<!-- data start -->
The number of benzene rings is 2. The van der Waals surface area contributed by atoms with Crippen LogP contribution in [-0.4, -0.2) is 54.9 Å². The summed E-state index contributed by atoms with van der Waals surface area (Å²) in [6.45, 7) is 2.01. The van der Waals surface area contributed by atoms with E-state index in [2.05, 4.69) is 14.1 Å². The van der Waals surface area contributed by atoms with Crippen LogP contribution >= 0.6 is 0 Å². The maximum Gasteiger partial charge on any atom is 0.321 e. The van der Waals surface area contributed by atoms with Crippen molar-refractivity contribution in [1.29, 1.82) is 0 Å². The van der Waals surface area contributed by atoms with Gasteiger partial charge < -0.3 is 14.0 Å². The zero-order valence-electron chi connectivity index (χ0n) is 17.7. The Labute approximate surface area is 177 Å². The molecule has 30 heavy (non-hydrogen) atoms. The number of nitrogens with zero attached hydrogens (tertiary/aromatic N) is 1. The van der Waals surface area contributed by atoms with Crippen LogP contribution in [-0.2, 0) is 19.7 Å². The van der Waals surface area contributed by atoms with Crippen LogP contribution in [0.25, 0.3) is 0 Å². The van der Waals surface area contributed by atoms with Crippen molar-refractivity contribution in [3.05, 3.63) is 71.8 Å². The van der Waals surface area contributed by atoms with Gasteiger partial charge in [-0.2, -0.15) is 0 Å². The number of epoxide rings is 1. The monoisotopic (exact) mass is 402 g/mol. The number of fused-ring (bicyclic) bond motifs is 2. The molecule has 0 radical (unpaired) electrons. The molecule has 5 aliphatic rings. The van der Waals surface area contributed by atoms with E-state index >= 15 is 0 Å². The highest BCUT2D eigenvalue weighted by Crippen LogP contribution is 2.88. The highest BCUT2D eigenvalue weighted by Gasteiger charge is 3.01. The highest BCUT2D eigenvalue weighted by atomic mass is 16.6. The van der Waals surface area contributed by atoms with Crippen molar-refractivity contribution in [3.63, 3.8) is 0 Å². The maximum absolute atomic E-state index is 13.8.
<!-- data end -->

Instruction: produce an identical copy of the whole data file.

The number of benzene rings is 2. The van der Waals surface area contributed by atoms with Crippen LogP contribution in [-0.4, -0.2) is 54.9 Å². The summed E-state index contributed by atoms with van der Waals surface area (Å²) in [6.45, 7) is 2.01. The van der Waals surface area contributed by atoms with E-state index in [2.05, 4.69) is 14.1 Å². The van der Waals surface area contributed by atoms with Crippen LogP contribution >= 0.6 is 0 Å². The maximum Gasteiger partial charge on any atom is 0.321 e. The van der Waals surface area contributed by atoms with Crippen molar-refractivity contribution in [1.29, 1.82) is 0 Å². The van der Waals surface area contributed by atoms with Gasteiger partial charge < -0.3 is 14.0 Å². The zero-order valence-electron chi connectivity index (χ0n) is 17.7. The Labute approximate surface area is 177 Å². The molecule has 30 heavy (non-hydrogen) atoms. The number of nitrogens with zero attached hydrogens (tertiary/aromatic N) is 1. The van der Waals surface area contributed by atoms with Crippen LogP contribution in [-0.2, 0) is 19.7 Å². The van der Waals surface area contributed by atoms with Crippen LogP contribution in [0.25, 0.3) is 0 Å². The van der Waals surface area contributed by atoms with Crippen molar-refractivity contribution in [3.05, 3.63) is 71.8 Å². The van der Waals surface area contributed by atoms with Gasteiger partial charge in [-0.2, -0.15) is 0 Å². The number of epoxide rings is 1. The monoisotopic (exact) mass is 402 g/mol. The number of fused-ring (bicyclic) bond motifs is 2. The molecule has 0 radical (unpaired) electrons. The molecule has 5 aliphatic rings. The van der Waals surface area contributed by atoms with E-state index >= 15 is 0 Å². The highest BCUT2D eigenvalue weighted by Crippen LogP contribution is 2.88. The highest BCUT2D eigenvalue weighted by Gasteiger charge is 3.01. The highest BCUT2D eigenvalue weighted by atomic mass is 16.6. The van der Waals surface area contributed by atoms with Crippen molar-refractivity contribution in [3.63, 3.8) is 0 Å². The maximum absolute atomic E-state index is 13.8.